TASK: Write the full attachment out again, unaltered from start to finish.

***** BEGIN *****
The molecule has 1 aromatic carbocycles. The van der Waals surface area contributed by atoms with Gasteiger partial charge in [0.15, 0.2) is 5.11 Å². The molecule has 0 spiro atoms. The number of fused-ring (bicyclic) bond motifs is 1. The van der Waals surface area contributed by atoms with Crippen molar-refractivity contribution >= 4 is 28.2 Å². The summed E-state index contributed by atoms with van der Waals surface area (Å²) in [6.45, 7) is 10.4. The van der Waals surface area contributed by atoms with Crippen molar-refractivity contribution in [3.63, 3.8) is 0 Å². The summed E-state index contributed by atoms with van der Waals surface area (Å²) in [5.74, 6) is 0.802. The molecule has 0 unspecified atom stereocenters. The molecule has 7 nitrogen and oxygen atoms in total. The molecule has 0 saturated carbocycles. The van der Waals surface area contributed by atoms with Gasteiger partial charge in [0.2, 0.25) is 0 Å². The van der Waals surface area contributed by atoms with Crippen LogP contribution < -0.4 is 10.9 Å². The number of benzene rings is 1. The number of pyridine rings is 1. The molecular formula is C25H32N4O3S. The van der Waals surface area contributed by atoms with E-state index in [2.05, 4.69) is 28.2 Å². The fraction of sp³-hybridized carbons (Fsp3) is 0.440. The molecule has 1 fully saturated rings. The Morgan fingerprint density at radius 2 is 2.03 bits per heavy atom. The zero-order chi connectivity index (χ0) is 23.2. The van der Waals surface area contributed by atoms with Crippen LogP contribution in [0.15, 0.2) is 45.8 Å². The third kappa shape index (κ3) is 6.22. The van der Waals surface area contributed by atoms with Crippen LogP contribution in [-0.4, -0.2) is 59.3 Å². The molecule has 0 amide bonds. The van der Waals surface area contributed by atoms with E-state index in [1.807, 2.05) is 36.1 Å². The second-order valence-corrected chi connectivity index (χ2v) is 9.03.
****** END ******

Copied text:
The molecule has 1 aromatic carbocycles. The van der Waals surface area contributed by atoms with Gasteiger partial charge in [0.15, 0.2) is 5.11 Å². The molecule has 0 spiro atoms. The number of fused-ring (bicyclic) bond motifs is 1. The van der Waals surface area contributed by atoms with Crippen molar-refractivity contribution >= 4 is 28.2 Å². The summed E-state index contributed by atoms with van der Waals surface area (Å²) in [6.45, 7) is 10.4. The van der Waals surface area contributed by atoms with Crippen molar-refractivity contribution in [3.63, 3.8) is 0 Å². The summed E-state index contributed by atoms with van der Waals surface area (Å²) in [5.74, 6) is 0.802. The molecule has 0 unspecified atom stereocenters. The molecule has 7 nitrogen and oxygen atoms in total. The molecule has 0 saturated carbocycles. The van der Waals surface area contributed by atoms with Gasteiger partial charge in [0.2, 0.25) is 0 Å². The van der Waals surface area contributed by atoms with Crippen LogP contribution < -0.4 is 10.9 Å². The number of benzene rings is 1. The number of pyridine rings is 1. The molecular formula is C25H32N4O3S. The van der Waals surface area contributed by atoms with E-state index in [2.05, 4.69) is 28.2 Å². The fraction of sp³-hybridized carbons (Fsp3) is 0.440. The molecule has 1 fully saturated rings. The Morgan fingerprint density at radius 2 is 2.03 bits per heavy atom. The zero-order chi connectivity index (χ0) is 23.2. The van der Waals surface area contributed by atoms with Crippen LogP contribution in [0.15, 0.2) is 45.8 Å². The third kappa shape index (κ3) is 6.22. The van der Waals surface area contributed by atoms with Crippen LogP contribution in [-0.4, -0.2) is 59.3 Å². The molecule has 0 amide bonds. The van der Waals surface area contributed by atoms with E-state index in [1.807, 2.05) is 36.1 Å². The second-order valence-corrected chi connectivity index (χ2v) is 9.03.